The European Union (EU) will, on 6 February, finalise the list of priority projects under its Global Gateway initiative in 2023. The plan to mobilise investments that build sustainable links worldwide was unveiled in December 2021. Half of the €300 billion global target is earmarked for soft and hard infrastructure projects in Africa between 2021 and 2027.
The Global Gateway is one of the latest frontiers in the geopolitical struggle for influence in Africa. It is regarded as a direct response to China’s Belt and Road Initiative, an infrastructure financing programme considered to have improved the perception of China in Africa. It is also comparable to the United States’ Build Back Better World plan for infrastructure financing.
EU officials insist that their approach differs from China by using private sector investment, not government-backed loans. Global Gateway projects must however align with ‘the EU’s democratic values and international norms and standards’ – raising questions about the applicability of these values to external partners.
Some also argue that Global Gateway funding targets are too low. Compared to its €300 billion global goal between 2021 and 2027, the Belt and Road Initiative would have committed an estimated $1 trillion between 2017 and 2027. And a significant portion of Global Gateway funds will likely not be ‘new money’ but simply the coordination of member states’ existing commitments through its Team Europe approach.
In creating the Global Gateway, the EU seeks to join the United States in presenting a strong Western response to China’s growing global influence. The increasingly contentious issue of migration among EU member states could also be a factor. Polarising stances on the treatment of irregular migrants and asylum seekers are already causing deep internal rifts.
Africa’s leaders could, however, shape the plan to benefit their populations and eventually achieve equal Africa-Europe partnerships. Economic recovery in the Lake Chad Basin is among several projects that could benefit. The region has been ravaged by Boko Haram violence for over a decade, and the Global Gateway could help resolve the underlying causes of the crisis.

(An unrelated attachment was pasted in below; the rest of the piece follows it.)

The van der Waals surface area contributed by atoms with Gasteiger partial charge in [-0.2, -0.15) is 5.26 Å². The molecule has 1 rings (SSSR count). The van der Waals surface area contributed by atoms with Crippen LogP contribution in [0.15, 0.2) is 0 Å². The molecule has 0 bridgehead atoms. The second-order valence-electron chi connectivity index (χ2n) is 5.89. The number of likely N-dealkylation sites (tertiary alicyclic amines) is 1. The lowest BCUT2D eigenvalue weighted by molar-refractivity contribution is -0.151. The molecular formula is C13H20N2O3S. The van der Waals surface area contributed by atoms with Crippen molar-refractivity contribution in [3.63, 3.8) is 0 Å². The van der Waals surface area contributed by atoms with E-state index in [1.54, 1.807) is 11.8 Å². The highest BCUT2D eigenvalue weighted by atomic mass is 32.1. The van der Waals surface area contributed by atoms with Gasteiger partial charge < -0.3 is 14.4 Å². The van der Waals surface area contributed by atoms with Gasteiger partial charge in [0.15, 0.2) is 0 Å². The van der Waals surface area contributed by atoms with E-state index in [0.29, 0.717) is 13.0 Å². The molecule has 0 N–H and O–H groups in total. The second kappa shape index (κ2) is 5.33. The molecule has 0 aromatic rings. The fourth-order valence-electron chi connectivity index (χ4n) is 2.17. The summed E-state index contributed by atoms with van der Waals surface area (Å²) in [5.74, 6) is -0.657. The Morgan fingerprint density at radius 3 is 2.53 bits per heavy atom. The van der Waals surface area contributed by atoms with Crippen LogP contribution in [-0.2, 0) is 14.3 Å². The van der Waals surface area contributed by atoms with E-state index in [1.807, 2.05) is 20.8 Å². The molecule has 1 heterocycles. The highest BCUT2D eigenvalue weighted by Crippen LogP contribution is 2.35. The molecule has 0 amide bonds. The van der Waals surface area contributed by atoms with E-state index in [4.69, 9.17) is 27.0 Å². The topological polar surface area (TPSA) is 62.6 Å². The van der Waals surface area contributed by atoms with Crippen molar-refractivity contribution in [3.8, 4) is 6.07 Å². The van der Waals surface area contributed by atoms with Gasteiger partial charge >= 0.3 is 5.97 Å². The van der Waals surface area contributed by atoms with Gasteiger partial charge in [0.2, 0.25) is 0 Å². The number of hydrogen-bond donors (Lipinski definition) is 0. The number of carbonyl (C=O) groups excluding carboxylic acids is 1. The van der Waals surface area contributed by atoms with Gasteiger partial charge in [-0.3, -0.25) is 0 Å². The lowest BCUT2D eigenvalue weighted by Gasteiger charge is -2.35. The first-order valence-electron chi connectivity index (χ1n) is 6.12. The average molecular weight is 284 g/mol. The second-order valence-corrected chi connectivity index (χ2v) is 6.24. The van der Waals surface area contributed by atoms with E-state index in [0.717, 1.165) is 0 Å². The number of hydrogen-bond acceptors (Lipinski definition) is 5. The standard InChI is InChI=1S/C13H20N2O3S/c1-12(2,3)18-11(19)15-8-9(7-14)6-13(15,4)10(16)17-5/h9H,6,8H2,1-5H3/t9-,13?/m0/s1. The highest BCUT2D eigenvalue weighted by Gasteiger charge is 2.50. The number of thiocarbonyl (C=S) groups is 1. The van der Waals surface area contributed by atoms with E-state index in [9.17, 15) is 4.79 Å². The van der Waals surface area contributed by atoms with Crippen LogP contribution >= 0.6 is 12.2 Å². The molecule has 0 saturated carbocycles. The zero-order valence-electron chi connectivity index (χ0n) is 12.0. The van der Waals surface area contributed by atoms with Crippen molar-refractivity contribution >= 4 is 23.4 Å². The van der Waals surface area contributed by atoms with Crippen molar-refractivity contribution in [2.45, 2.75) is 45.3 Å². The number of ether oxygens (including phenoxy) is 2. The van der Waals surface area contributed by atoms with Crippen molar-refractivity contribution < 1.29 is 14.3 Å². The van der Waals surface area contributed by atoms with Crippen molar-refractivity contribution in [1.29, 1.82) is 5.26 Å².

Since 2018, the Lake Chad Basin Commission has led recovery efforts through its Regional Strategy for Stabilization, Recovery and Resilience of the Boko Haram-affected Areas. The commission and others involved in rebuilding the region can boost peace and development by identifying and promoting Global Gateway investment projects.
The EU already supports Lake Chad Basin recovery by funding humanitarian and development organisations. It is a strong partner of the regional strategy and committed €5 million to the Regional Stabilization Facility between 2019 and 2022. Progress is reflected in the building and reconstructing of infrastructure such as roads, markets, schools, hospitals and government offices. Training centres have also been established for skills acquisition.
Socio-economic recovery and sustainable development are key to the stabilisation strategy. With its focus on humanitarian and development funding, existing EU support is constrained in its ability to promote economic growth. The selection and management of aid projects don’t compare to starting business ventures, and addressing long-term economic challenges without creating dependencies is difficult.
Private sector-led investment projects are critical for sustainable development. When carefully managed, they are better suited for creating jobs, growing livelihoods and driving structural change. This means that Global Gateway projects in the Lake Chad Basin can complement existing development initiatives.
Attracting investment into regions suffering from protracted conflict is a tall order, but the Global Gateway hopes to incentivise the European private sector to invest in apparent high-risk areas. The plan also focuses on security – and the combination of these elements presents a compelling case for the Lake Chad Basin. The intersection between climate change and regional security makes local projects a great fit, given the focus on climate resilience projects.
Lake Chad Basin’s growing youth population would also benefit from digital connectivity initiatives, enabling micro-entrepreneurship through the growing gig economy in countries such as Nigeria. Projects focused on strengthening agricultural output and supply chains can help revive the Lake Chad Basin’s agro-economy and support food security.
The EU must prioritise input from its external partners to ensure that mutually beneficial projects are selected. The European Investment Bank should work even more closely with counterparts such as the African Development Bank in choosing and implementing interventions.
African leaders must rise to the challenge and be proactive. A series of meetings could be convened between investment promotion agencies in Lake Chad Basin and Global Gateway actors to map out opportunities that benefit both communities and investors.
Teniola T Tayo, Consultant, Institute for Security Studies (ISS)
Research for this article was funded by the Government of the Netherlands.
(This article was first published by ISS Today, a Premium Times syndication partner. We have their permission to republish).
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